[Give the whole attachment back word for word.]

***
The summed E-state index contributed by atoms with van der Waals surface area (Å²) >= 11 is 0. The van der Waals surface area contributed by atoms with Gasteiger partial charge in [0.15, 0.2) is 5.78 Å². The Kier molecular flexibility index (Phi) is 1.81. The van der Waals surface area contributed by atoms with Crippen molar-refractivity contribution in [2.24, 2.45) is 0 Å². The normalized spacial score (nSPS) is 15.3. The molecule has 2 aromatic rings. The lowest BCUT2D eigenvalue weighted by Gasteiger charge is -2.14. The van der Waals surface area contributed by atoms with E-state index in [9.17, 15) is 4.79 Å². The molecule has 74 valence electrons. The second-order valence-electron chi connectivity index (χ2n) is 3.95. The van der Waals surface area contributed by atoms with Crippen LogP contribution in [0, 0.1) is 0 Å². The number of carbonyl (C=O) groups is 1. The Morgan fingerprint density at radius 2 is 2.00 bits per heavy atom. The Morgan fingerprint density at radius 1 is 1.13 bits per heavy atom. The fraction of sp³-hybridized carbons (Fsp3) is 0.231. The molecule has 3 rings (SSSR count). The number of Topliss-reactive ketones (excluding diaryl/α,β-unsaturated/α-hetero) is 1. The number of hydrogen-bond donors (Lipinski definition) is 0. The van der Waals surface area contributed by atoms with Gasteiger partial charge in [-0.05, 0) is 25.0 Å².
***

The summed E-state index contributed by atoms with van der Waals surface area (Å²) >= 11 is 0. The van der Waals surface area contributed by atoms with Gasteiger partial charge in [0.15, 0.2) is 5.78 Å². The Kier molecular flexibility index (Phi) is 1.81. The van der Waals surface area contributed by atoms with Crippen molar-refractivity contribution in [2.24, 2.45) is 0 Å². The normalized spacial score (nSPS) is 15.3. The molecule has 2 aromatic rings. The lowest BCUT2D eigenvalue weighted by Gasteiger charge is -2.14. The van der Waals surface area contributed by atoms with E-state index in [9.17, 15) is 4.79 Å². The molecule has 74 valence electrons. The second-order valence-electron chi connectivity index (χ2n) is 3.95. The van der Waals surface area contributed by atoms with Crippen LogP contribution in [0, 0.1) is 0 Å². The number of carbonyl (C=O) groups is 1. The Morgan fingerprint density at radius 2 is 2.00 bits per heavy atom. The Morgan fingerprint density at radius 1 is 1.13 bits per heavy atom. The fraction of sp³-hybridized carbons (Fsp3) is 0.231. The molecule has 3 rings (SSSR count). The number of Topliss-reactive ketones (excluding diaryl/α,β-unsaturated/α-hetero) is 1. The number of hydrogen-bond donors (Lipinski definition) is 0. The van der Waals surface area contributed by atoms with Gasteiger partial charge in [-0.05, 0) is 25.0 Å².